I glanced in a marvellous coffee table book I bought in 1978 called 'The Illustrated Encyclopaedia of Jazz' by Brian Case and Stan Britt (my Baedeker to jazz in the 70s along with Joachim Berendt's book...great colour photos of sleeves that made them so desirable) and they mention a 6 LP CBS France series covering this era and a couple of discs (doesn't say if they are singles, doubles or what) on a Swedish label called Tax.

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Duke fan here :cool:

I have been adding to my Duke collection too lately. Let me recommend too the Private Collection, its just loads and loads of great stuff. I think the volumes that are OOP are 4, 6 and 8, IIRC, so you may want to start looking for those sooner rather than later.

I dont think Duke made a bad album, at least I havent heard it.

This week's favorite: JAZZ PARTY. hard to find these days, but really, really good.

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Tempting at it is, I think I'll hang fire on the Private Collection - too much to absorb at present and I like to pace things. My main fear is that I'll get half the series and the rest will vanish. This happened with RCA Fats Waller series a few years ago.

I'm hoping that some time in the next ten years or so the behemoth record companies will realise that it might just be worthwhile to transfer their jewels into downloads - either themselves or via licensing - and things might escape that way. I'm not counting on it, though! Some of the smaller classical companies are much quicker about this.

[As predicted the DHL card was waiting for me this evening...have booked to fly to Helsinki this weekend to pick it up from their depot].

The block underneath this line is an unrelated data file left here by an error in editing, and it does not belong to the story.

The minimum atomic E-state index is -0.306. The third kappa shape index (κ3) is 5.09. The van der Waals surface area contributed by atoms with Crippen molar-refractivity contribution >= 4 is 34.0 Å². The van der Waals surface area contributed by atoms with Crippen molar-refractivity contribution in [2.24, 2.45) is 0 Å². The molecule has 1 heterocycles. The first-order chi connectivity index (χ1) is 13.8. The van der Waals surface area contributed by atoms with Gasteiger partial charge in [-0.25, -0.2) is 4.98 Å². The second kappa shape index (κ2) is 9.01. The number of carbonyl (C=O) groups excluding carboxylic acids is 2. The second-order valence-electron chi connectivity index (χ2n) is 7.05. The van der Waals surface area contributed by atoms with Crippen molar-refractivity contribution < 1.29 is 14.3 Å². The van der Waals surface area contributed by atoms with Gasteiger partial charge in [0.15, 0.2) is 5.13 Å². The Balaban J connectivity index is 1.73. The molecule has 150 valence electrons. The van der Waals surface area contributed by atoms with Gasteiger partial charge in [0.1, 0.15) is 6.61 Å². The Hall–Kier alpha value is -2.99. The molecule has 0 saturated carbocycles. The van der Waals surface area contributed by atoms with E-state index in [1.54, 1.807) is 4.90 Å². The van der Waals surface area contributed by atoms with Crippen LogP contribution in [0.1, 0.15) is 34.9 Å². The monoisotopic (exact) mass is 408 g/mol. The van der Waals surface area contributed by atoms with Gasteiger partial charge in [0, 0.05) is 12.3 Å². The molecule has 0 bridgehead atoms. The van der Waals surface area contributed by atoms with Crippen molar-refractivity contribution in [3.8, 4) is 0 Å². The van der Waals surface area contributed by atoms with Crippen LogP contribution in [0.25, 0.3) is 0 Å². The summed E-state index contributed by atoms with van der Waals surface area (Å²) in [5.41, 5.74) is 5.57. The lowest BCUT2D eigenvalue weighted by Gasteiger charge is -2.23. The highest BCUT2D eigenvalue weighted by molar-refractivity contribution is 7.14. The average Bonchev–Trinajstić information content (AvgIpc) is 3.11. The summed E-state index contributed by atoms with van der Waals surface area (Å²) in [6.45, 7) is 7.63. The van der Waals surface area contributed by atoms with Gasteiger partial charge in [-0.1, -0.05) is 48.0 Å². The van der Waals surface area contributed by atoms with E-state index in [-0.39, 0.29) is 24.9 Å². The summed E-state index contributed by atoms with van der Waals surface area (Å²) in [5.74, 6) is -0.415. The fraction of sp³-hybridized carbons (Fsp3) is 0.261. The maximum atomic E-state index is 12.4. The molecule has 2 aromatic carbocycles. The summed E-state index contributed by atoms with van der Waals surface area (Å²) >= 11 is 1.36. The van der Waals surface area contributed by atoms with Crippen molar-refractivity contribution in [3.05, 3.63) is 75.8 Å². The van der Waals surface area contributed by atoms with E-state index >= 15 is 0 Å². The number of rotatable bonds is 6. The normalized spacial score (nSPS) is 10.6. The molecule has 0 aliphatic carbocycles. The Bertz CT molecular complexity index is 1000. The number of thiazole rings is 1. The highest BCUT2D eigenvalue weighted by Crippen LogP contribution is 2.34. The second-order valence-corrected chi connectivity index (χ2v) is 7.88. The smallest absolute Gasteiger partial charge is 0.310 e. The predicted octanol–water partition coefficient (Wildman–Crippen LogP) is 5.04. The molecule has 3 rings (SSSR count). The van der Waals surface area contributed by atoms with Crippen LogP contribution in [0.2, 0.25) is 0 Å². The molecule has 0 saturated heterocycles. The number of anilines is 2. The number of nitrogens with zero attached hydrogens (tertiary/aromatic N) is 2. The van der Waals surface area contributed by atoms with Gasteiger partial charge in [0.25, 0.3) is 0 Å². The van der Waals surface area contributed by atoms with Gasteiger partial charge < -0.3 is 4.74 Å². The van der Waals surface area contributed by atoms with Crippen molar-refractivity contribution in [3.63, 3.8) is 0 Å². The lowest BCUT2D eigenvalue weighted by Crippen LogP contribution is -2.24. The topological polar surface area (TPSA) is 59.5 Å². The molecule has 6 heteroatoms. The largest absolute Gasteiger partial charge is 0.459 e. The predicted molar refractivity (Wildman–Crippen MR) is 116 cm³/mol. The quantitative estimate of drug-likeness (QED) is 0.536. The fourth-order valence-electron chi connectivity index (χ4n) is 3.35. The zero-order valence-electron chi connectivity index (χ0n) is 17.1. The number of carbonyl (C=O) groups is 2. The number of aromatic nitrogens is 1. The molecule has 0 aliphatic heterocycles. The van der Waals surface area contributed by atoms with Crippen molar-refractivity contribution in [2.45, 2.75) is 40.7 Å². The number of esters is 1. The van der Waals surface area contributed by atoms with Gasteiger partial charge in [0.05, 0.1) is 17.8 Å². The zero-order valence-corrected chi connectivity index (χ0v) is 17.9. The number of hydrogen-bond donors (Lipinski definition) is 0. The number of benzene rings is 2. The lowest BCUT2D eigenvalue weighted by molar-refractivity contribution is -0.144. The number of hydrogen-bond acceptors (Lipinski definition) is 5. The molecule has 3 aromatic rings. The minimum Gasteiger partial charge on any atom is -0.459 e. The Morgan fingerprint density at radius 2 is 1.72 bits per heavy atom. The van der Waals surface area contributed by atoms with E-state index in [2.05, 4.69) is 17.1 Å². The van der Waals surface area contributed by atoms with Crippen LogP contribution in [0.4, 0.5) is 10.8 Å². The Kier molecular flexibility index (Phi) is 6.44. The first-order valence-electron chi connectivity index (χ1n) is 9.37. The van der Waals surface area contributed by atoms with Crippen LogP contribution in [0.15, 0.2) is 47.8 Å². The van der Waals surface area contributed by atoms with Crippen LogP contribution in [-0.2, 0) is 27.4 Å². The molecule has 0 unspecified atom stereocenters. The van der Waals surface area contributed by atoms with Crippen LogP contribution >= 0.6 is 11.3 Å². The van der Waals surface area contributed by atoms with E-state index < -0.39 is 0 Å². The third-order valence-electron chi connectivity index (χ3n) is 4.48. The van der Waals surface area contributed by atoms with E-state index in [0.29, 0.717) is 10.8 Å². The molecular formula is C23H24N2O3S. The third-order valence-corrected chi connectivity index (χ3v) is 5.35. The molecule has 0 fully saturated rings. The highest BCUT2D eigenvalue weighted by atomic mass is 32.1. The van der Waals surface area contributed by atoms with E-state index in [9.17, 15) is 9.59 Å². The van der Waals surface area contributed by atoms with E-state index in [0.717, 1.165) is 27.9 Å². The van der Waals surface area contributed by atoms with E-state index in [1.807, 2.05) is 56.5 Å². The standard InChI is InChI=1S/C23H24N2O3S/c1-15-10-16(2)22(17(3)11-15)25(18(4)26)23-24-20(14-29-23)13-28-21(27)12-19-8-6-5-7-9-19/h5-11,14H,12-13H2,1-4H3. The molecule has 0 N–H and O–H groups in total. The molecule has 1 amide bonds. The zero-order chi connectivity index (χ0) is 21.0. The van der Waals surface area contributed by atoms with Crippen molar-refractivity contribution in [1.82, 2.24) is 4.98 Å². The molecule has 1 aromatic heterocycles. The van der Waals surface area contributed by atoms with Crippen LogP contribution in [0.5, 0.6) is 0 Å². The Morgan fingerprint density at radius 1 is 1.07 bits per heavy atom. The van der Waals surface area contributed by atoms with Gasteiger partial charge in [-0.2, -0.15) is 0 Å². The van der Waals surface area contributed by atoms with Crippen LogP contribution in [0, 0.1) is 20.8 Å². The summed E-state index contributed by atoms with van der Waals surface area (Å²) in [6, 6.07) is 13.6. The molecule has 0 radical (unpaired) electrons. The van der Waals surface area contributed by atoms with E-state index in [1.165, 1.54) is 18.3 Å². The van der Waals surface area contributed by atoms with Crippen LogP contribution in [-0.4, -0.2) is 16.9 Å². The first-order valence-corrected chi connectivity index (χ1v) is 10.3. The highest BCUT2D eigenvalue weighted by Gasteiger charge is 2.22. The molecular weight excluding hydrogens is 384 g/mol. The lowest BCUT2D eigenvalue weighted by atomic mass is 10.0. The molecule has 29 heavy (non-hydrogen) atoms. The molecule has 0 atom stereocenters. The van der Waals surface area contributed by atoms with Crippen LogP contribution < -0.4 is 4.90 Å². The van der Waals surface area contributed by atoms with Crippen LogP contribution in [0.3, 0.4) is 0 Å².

Edited by Bev Stapleton

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[As predicted the DHL card was waiting for me this evening...have booked to fly to Helsinki this weekend to pick it up from their depot].

So that's nice.

MG

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It is rather strange that more has not been done about the Columbia era.

I glanced in a marvellous coffee table book I bought in 1978 called 'The Illustrated Encyclopaedia of Jazz' by Brian Case and Stan Britt (my Baedeker to jazz in the 70s along with Joachim Berendt's book...great colour photos of sleeves that made them so desirable) and they mention a 6 LP CBS France series covering this era and a couple of discs (doesn't say if they are singles, doubles or what) on a Swedish label called Tax.

You get loads of great info about sessions and releases here:

http://www.depanorama.net/

CoCo The Complete Duke Ellington 1947-1952 4 CBS 462985-6-7-8 2 8/47-12/52

plus these for 1956-1962 material:

56/62v1 duke 56/62 vol 1 2 LP CBS 88653 1956-1962

56/62v2 duke 56/62 vol 2 2 LP CBS 88654 1956-1962

56/62v3 duke 56/62 vol 3 1 LP CBS 26306 1956-1962

I'd love to get all that on CD... in a perfect world, there'd be - in addition to the Mosaic 36-40 Small Group Set - a 32-40 big band set, a 47-52 big band set, and a 53-62 "supplementary" set (I assume that's what the above five LPs were, actually - stuff that didn't end up on any of the official albums that were released back then). I'll dream on... maybe someone should send a set of clean LPs to Andorra...

Here's the entry for the Private Collection: http://www.depanorama.net/cds/pc.htm